Storing freshly harvested summer produce

As we reach the halfway point of summer, we find ourselves in a critical stage of the growing season. While some crops have already finished fruiting, others are on the cusp of reaching their harvest-ready state. As dedicated gardeners, we understand the value of our hard work and the desire to preserve the fruits of our labor. In this article, we will explore various methods to effectively preserve the abundance of our favorite crops that are currently ready for harvesting.


Berries (strawberry, raspberry, etc.) are a delightfully sweet and nutritious treat. To prolong their shelf life, it's crucial to handle them gently and store them properly. 

After harvesting, remove any damaged or overripe berries. Store unwashed berries in shallow containers lined with paper towels to absorb excess moisture. Keep them refrigerated and consume them within a few days. 
Alternatively, berries can be frozen by spreading them in a single layer on a baking sheet and then transferring them to freezer-safe bags or containers. 


Crisp and refreshing, cucumbers are a staple of summer salads and pickles. For short-term storage, place unwashed cucumbers in a plastic bag and keep them in the refrigerator's vegetable crisper drawer. They should stay fresh for up to a week. 

If you have an abundance of cucumbers, consider making pickles. Cucumbers can be preserved using various pickling methods, such as brine or vinegar-based pickling.

Zucchini and summer squash

Zucchini and summer squash are versatile vegetables that can be enjoyed in many dishes, including stir-fries, soups, and grilled preparations. For short-term storage, keep them in a perforated plastic bag in the refrigerator for up to 2 weeks. 

To extend their shelf life, consider blanching and freezing them. Simply slice or dice the vegetables, blanch them in boiling water for a few minutes, cool them in ice water, and then pack them in freezer-safe containers or bags.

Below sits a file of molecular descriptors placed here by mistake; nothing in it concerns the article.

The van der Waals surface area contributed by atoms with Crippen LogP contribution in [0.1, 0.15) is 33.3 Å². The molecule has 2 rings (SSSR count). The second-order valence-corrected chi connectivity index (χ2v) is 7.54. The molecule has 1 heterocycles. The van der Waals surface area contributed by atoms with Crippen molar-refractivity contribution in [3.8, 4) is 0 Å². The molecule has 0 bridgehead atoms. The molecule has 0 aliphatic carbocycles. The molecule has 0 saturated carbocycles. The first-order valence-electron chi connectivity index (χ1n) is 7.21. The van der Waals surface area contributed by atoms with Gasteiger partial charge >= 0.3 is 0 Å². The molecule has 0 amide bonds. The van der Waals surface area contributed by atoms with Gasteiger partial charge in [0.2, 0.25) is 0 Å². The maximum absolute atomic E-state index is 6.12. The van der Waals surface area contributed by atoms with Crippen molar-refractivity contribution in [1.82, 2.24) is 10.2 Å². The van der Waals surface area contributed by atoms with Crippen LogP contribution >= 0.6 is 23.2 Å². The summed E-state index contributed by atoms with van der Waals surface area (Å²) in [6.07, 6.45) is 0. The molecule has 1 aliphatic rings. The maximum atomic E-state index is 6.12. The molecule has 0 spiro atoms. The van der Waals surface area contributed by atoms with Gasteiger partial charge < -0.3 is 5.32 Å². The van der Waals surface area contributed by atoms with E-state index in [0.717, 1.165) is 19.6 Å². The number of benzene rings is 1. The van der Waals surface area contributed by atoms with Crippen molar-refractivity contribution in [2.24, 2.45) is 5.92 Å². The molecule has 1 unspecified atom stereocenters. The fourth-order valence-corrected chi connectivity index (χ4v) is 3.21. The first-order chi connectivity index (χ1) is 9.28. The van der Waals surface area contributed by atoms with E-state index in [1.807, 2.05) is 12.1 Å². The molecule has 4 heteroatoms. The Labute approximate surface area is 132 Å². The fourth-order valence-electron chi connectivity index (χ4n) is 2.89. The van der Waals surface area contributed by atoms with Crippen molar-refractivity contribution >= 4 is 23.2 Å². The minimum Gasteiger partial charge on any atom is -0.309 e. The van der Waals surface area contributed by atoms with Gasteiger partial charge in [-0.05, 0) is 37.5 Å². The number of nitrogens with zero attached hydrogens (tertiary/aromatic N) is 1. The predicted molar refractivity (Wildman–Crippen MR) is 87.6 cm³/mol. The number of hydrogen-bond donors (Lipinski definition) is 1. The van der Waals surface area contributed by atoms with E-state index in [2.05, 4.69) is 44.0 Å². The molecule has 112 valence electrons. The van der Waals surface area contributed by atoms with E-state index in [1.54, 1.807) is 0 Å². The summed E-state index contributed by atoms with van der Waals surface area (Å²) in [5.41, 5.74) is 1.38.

Chili and sweet peppers

Chili and sweet peppers add a burst of flavor to a wide range of dishes. To keep them fresh, store unwashed peppers in a paper bag in a cool, dry place such as a pantry or cellar. Alternatively, you can refrigerate them in a perforated plastic bag. 

Peppers can also be preserved by freezing, drying, or canning. Freezing involves washing, slicing, and removing the seeds before packing them in freezer-safe containers. Drying peppers can be done by hanging them in a well-ventilated area until they are completely dry. Also, you can dry with specialized vegetable and fruit dehydrators.

Onions and garlic

Onions and garlic are essential ingredients in countless recipes. After harvesting, cure them by drying them in a warm, well-ventilated place until their outer skins become papery. Remove any excess dirt and trim the tops before storing them in mesh bags or braiding them together. 

Onions prefer cool, dry conditions and can be stored in a pantry or cellar. Garlic prefers a dry, well-ventilated area and can be stored in mesh bags or hung in braids. They store well and you can use them for months at a time. And under ideal conditions, they can be stored up to the next growing season.


Freshly picked beans are a true delight, but they can also be preserved for later use. To store them, place unwashed beans in a perforated plastic bag or wrap them loosely in a damp paper towel and keep them in the refrigerator's vegetable crisper drawer. 

For long-term preservation, consider blanching, and freezing them. Blanching involves immersing the beans in boiling water for a short time, followed by cooling them quickly in ice water before packing them into freezer-safe containers or bags.
Drying beans is also a popular method of preserving their bounty. Harvest mature beans, remove them from the pods, and spread them out in a single layer to dry. Store in a cool, dry place to enjoy the rich flavors and textures of these preserved legumes.
Canning beans is another excellent way to ensure long-term storage. Cook the beans until tender, then pack them into sterilized jars with a flavorful brine or sauce. Process the jars in a water bath or pressure canner for a shelf-stable supply of delicious beans.


Fresh herbs (basil, lettuce, arugula etc.) elevate the flavor of dishes, and preserving them ensures that you have their aromatic goodness available all year round. 

There are several methods for preserving herbs, including drying and freezing. 
To dry herbs, tie small bunches together and hang them upside down in a well-ventilated area until they are completely dry. Or you can dry with specialized vegetable and fruit dehydrators. Freezing is also one way of preserving herbs.

Remember, the quality and flavor of preserved produce are best when it's at its freshest. Consider the ripeness and condition of the harvested crops, and prioritize processing and preserving them as soon as possible. With proper storage and preservation techniques, you can enjoy the taste of summer throughout the year and savor the fruits of your labor.